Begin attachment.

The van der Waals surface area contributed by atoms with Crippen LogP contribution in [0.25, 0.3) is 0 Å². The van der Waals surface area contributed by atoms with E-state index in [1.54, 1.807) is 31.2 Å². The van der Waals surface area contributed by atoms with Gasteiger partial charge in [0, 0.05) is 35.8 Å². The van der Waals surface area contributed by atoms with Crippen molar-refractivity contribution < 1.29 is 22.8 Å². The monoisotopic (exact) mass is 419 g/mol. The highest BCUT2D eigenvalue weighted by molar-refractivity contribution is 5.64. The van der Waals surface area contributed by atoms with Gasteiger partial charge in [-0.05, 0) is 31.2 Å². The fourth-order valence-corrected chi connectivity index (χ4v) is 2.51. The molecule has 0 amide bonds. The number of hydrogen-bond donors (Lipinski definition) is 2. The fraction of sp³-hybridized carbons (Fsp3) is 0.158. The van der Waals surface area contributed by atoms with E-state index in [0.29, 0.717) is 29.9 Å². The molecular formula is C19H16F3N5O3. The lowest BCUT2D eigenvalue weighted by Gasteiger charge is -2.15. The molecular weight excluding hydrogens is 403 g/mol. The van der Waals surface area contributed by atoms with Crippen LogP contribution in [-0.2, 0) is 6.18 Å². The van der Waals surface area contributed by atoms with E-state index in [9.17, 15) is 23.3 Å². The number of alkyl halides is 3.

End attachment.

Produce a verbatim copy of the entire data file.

The van der Waals surface area contributed by atoms with Crippen LogP contribution in [0.25, 0.3) is 0 Å². The van der Waals surface area contributed by atoms with E-state index in [1.54, 1.807) is 31.2 Å². The van der Waals surface area contributed by atoms with Gasteiger partial charge in [0, 0.05) is 35.8 Å². The van der Waals surface area contributed by atoms with Crippen molar-refractivity contribution < 1.29 is 22.8 Å². The monoisotopic (exact) mass is 419 g/mol. The highest BCUT2D eigenvalue weighted by molar-refractivity contribution is 5.64. The van der Waals surface area contributed by atoms with Gasteiger partial charge in [-0.05, 0) is 31.2 Å². The fourth-order valence-corrected chi connectivity index (χ4v) is 2.51. The molecule has 0 amide bonds. The number of hydrogen-bond donors (Lipinski definition) is 2. The fraction of sp³-hybridized carbons (Fsp3) is 0.158. The van der Waals surface area contributed by atoms with E-state index in [0.29, 0.717) is 29.9 Å². The molecular formula is C19H16F3N5O3. The lowest BCUT2D eigenvalue weighted by Gasteiger charge is -2.15. The molecular weight excluding hydrogens is 403 g/mol. The van der Waals surface area contributed by atoms with Crippen LogP contribution in [-0.2, 0) is 6.18 Å². The van der Waals surface area contributed by atoms with E-state index in [9.17, 15) is 23.3 Å². The number of alkyl halides is 3.